just didn't seem to be all that many really good stories to my taste I'm too lazy/busy to find stuff I like, probably because if one has literary pretensions (even at my sub-basement level) then one is assumed to read well-written books with realistic and often not-very-nice people.
Well, I've to look on the inside of my own head to get a heaping plateful of that. Blerghhhhh. I'd rather read about kind, generous souls who do the right thing, or, at least, repent of doing the wrong thing and then get better. And as it happens, I stumbled across just such a book.
Well, actually, I saw it on a bunch of ‘best of’ lists for 2014, much the same way Ann Leckey's Ancillary Sword dominated 2013. —Btw, the second book in the series, Ancillary Justice, is just as good:) But if you're looking for fantasy, rather than sf, then allow me to reccommend Katherine Addison's (Sarah Monette) Goblin Emperor. The author, after being dropped (for dropping sales) for her 4 books Labyrinth series featuring the half brothers Mildmay the Fox, a thief, and Felix Harrowgate, a wizard, moved to a new one with this standalone, which is considerably lighter in tone, despite the fact it starts out with a neglected and abused orphan who is precipitously shot to the throne of his kingdom.
Maia, the goblin son of the emperor's despised fourth wife, has nevertheless absorbed her generosity of spirit and kindness; and despite the harsh conditions he's lived under since his mother's death at eight, has a steady head on his shoulders; which he's going to need if he's to keep it there, after the turmoil the kingdom has been thrown into after the death of the Emperor and his three heirs.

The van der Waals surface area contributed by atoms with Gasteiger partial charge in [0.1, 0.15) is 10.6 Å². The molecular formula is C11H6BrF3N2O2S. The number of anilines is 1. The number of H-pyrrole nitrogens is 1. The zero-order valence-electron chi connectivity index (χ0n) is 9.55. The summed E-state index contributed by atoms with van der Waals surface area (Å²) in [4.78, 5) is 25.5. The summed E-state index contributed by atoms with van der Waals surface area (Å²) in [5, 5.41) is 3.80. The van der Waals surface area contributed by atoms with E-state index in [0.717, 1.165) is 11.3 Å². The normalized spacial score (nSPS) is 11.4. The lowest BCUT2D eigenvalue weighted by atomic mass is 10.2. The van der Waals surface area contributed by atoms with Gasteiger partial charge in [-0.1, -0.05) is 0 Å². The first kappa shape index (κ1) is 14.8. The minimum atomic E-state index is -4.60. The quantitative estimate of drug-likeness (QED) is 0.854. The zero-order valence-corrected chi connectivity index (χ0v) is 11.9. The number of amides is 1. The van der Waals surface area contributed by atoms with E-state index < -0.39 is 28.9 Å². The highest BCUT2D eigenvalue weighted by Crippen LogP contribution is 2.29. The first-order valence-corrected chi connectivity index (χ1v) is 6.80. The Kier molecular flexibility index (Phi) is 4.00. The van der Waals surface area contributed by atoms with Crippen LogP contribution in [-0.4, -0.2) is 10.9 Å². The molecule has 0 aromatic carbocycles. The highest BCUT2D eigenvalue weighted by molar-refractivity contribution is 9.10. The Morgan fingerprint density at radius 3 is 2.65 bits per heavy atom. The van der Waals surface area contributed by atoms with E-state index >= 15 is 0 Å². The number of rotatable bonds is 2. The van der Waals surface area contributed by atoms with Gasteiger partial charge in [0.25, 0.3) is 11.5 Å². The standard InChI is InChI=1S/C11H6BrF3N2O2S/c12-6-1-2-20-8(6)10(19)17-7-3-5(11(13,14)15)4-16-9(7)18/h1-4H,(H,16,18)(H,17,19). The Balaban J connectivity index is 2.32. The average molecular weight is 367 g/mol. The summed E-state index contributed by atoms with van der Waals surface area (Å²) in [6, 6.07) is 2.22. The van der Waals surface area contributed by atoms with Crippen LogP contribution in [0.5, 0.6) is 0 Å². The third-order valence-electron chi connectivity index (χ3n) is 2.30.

One recommendation: take a moment to read the bit explaining the various titles (which explain relationships) at the back of the book. It will also help to keep track of the many minor characters, as their familial relationships helps to slot them into the story. —Like the Leckie, the author plays with pronouns to give her world a more immersive feel: in this case, formal versus informal is indicated by whether the characters use singular or plural to refer to themselves. It gives the book a nice old-fashioned feel, which, as a big fan of Jane Austen, I appreciated. (Another reviewer notes that if you're the type of reader who wants action! battles! and fast-pacing! this book is not for you. However, I found the political manoeuvering plenty engaging. —Of course, one of my favorite fantasy novels, The Curse of Chalion is nothing but. In fact, I'd say if you liked that one, you probably will enjoy this, for much the same reason: a likeable protagonist, given to self-doubts, bright but rather inexperienced with the more byzantine aspects of court, attempting to do the right thing. (The other book it kind of reminds me of is Georgette Heyer's Civil Contract, though this is not at all a romance in the modern sense, though the term could certainly apply in the traditional way—after all, the recce is for valentine's day haters, though those who like it could certainly also enjoy the book;)
Having been so impressed with this book, I immediately ordered the 4 books of her earlier series from the library. These are also well-written, but the protagonists, Felix in particular, are deeply damaged by their upbringings and they are not very pleasant people. I understood why they weren't, but their environment was so ‘grimdark’ that very few people seemed to be able to be genuinely kind or caring. I liked the labyrinth imagery that is particularly important to the 2nd book (the first one was, to my eye, mostly setup, with —spoilers! one of the characters effectively insane for nearly the whole book).
I'm planning on giving the latter two a chance, but I liked much better the short stories, many of which are available on the web. The author (under her own name, Sarah Monette) has a number of them; most are horror, her favourite genre. Some feature a pair of paranormal detectives, which are great fun. Her short story collection The Bone Key features Kyle Murchison Booth, an introverted, awkward museum curator who is the most frequently recurring character. His stories in particular are typically a brooding, atmospheric horror very like H.P. Lovecraft, but without so much of the racism and misogyny. Monette is also fascinated by true crime, particularly historical true crime from the 1800s, and has many reviews of the genre (which I've always avoided, as it seems rather...sensationalistic) on her lj.